The Mourner's Dance What We Do When People Die

Katherine Ashenburg

North Point Press



Trade Paperback

336 Pages


Request Desk Copy Request Exam Copy
When her daughter's fiancé died suddenly, Katherine Ashenburg was surprised to see how, amid the expected ceremonies of modern mourning, her daughter intuitively re-created the traditional rituals of grief, even those of which she was entirely ignorant. Intrigued, Ashenburg began to explore the rich and endlessly inventive choreographies that different cultures have devised to mark a universal and deeply felt plight. As documented here, her travels and research investigated familiar customs like the Jewish ritual of sitting shiva and Mexico's Day of the Dead and, further afield, introduced her to Hindu funeral pyres, the "merry wakes" of Newfoundland, and other unexpected customs. Ashenburg also journeyed back in time to uncover the changing face of mourning in Western cultures—from the Roman era to the present—paying particular attention to the hair bracelets, deathbed portraits, and elaborate rites of those mourners par excellence, the Victorians.

Contemporary North American culture favors a way of mourning that is, as we know, private and virtually invisible. But, as Ashenburg reveals, the grieving customs of the past were so integrated into daily life that ultimately they gave rise to public parks, department stores, and ready-to-wear clothing. Our keepsakes, prescribed bereavement garb, cemeteries, mourning etiquette, and ways of commiserating—from wakes to Internet support groups—remain clues to a society's most elemental beliefs and keys to personal consolation.

One of the prices we pay for human attachment is that we grieve when a loved one dies, and every society has found ways to support and contain the mourner's grief. Thus The Mourner's Dance uncovers the cultural heft, social import, and psychological wisdom embedded in these customs both ancient and new. This study also explores the function and value of such rituals in restoring selves, and whole communities, that have been unraveled by loss.


Praise for The Mourner's Dance

"Katherine Ashenburg's The Mourner's Dance will not sink you into sadness. This buoyant narrative is moving, exotic, outrageous . . . A serendipitous tour of anthropology, cultural history, psychology and personal reflection . . . It's a pleasure to accompany Ashenburg."—Keith Nickson, The Toronto Globe and Mail

"Admirable . . . Readers will be struck by both the exotic and the mundane in this very human activity."—Psychology Today

"Fascinating . . . While The Mourner's Dance is not intended to be a self-help book, readers who have undergone the death of a loved one might find solace and wisdom in the collective human experience of loss it illuminates."—Donna Marchetti, The Plain Dealer (Cleveland)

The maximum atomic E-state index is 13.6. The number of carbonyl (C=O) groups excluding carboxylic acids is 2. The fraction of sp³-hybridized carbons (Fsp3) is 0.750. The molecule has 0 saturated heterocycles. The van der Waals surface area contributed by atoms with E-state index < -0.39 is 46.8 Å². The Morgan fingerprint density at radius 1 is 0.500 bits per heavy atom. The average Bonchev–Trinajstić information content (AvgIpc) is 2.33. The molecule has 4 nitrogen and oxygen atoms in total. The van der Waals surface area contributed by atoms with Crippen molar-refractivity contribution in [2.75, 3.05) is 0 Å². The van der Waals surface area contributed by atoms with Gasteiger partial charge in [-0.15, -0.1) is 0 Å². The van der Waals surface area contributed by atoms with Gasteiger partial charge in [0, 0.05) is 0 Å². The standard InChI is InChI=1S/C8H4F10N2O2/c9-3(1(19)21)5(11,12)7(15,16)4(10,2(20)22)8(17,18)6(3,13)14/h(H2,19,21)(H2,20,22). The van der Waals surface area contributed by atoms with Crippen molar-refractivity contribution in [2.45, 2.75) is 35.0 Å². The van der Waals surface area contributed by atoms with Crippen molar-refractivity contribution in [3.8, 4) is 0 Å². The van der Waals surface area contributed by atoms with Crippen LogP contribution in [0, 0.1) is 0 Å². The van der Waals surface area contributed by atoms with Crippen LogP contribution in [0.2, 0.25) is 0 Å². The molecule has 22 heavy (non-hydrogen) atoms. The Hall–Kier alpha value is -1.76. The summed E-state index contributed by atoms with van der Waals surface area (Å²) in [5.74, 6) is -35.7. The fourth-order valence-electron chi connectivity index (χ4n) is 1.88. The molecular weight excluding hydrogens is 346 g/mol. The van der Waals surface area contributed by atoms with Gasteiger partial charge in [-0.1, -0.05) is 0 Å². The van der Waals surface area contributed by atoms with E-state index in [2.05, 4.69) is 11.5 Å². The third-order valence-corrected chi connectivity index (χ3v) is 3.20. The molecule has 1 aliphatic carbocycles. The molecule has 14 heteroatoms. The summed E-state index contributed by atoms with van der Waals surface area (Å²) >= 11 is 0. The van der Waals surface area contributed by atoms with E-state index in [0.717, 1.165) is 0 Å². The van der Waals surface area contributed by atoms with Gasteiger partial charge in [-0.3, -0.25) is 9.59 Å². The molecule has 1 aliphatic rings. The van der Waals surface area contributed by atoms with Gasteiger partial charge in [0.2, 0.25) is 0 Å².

"Such an elegant, deeply informative text. The Mourner's Dance weaves rich scholarship through the homespun of family history, folk tradition, and manifest humanity. In a way that Jessica Mitford never could, Ashenburg understands the verities of good grief and good funerals and why, to deal with death, we must deal with our dead. Free of the warm-fuzzies, full of uncommon wisdom—here is a gift outright to anyone who reads and breathes."—Thomas Lynch, author of The Undertaking

"A fascinating, intelligent, moving, and witty account of one of our most basic and least understood needs: to come to terms with the end of a life that we loved."—Alberto Manguel

"Compassionate and compelling, chThe Mourner's Dance is a finely researched and beautifully expressed exploration of the many different paths that we take when we make the unavoidable journey through the territory of grief."—Jane Urquhart

"Elegantly written . . . Death comes to everyone, and the survivors go on living. How we cope goes straight to the heart of being human. The Mourner's Dance—learned, often moving, and even consoling—is a superb survey."—Maclean's

"An intricate tapestry that maps out the emotional landscape of grief. Whether [Ashenburg] is retelling a stark Buddhist parable or describing the hot, scratchy horrors of 19th-century black crape, The Mourner's Dance is a richly informative and compassionate book."—The Vancouver Sun

Reviews from Goodreads



Read an Excerpt


The Bustle in a House

The Morning after Death

Is solemnest of industries

Enacted upon Earth—

—Emily Dickinson

A person dies, let us say a man. Those watching at his deathbed try to control their grief until they are sure that he is dead. They know it is wrong to distract him while he is at the serious business of "giving up the ghost." Then the watchers begin to weep and lament. A close relative shuts his eyes and mouth and arranges his limbs.

Those entrusted with the task of preparing the body, usually the same sex

Read the full excerpt


  • Katherine Ashenburg

  • Katherine Ashenburg is a journalist, lecturer, and regular contributor to Toronto Life magazine and the New York Times travel section. She lives in Toronto.
  • Katherine Ashenburg Jenna Muirhead-Warren